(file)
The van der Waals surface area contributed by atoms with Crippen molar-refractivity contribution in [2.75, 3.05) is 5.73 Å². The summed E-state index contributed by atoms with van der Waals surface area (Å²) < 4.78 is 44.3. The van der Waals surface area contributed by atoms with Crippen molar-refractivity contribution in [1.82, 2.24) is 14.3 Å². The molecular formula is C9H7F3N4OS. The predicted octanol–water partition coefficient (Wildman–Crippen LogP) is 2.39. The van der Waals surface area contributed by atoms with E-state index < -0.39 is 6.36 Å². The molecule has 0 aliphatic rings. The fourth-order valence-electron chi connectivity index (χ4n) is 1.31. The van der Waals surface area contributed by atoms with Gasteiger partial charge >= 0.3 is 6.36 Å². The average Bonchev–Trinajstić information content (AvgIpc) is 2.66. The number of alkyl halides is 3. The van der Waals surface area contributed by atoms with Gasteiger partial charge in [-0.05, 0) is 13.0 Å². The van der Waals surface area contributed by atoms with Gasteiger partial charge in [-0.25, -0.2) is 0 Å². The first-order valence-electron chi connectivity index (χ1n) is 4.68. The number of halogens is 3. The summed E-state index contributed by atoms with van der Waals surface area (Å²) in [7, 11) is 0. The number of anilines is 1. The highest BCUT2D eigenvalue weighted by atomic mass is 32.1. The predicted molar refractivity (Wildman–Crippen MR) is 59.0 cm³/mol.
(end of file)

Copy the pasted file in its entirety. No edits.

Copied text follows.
The van der Waals surface area contributed by atoms with Crippen molar-refractivity contribution in [2.75, 3.05) is 5.73 Å². The summed E-state index contributed by atoms with van der Waals surface area (Å²) < 4.78 is 44.3. The van der Waals surface area contributed by atoms with Crippen molar-refractivity contribution in [1.82, 2.24) is 14.3 Å². The molecular formula is C9H7F3N4OS. The predicted octanol–water partition coefficient (Wildman–Crippen LogP) is 2.39. The van der Waals surface area contributed by atoms with E-state index < -0.39 is 6.36 Å². The molecule has 0 aliphatic rings. The fourth-order valence-electron chi connectivity index (χ4n) is 1.31. The van der Waals surface area contributed by atoms with Gasteiger partial charge >= 0.3 is 6.36 Å². The average Bonchev–Trinajstić information content (AvgIpc) is 2.66. The number of alkyl halides is 3. The van der Waals surface area contributed by atoms with Gasteiger partial charge in [-0.05, 0) is 13.0 Å². The van der Waals surface area contributed by atoms with Gasteiger partial charge in [-0.25, -0.2) is 0 Å². The first-order valence-electron chi connectivity index (χ1n) is 4.68. The number of halogens is 3. The summed E-state index contributed by atoms with van der Waals surface area (Å²) in [7, 11) is 0. The number of anilines is 1. The highest BCUT2D eigenvalue weighted by atomic mass is 32.1. The predicted molar refractivity (Wildman–Crippen MR) is 59.0 cm³/mol.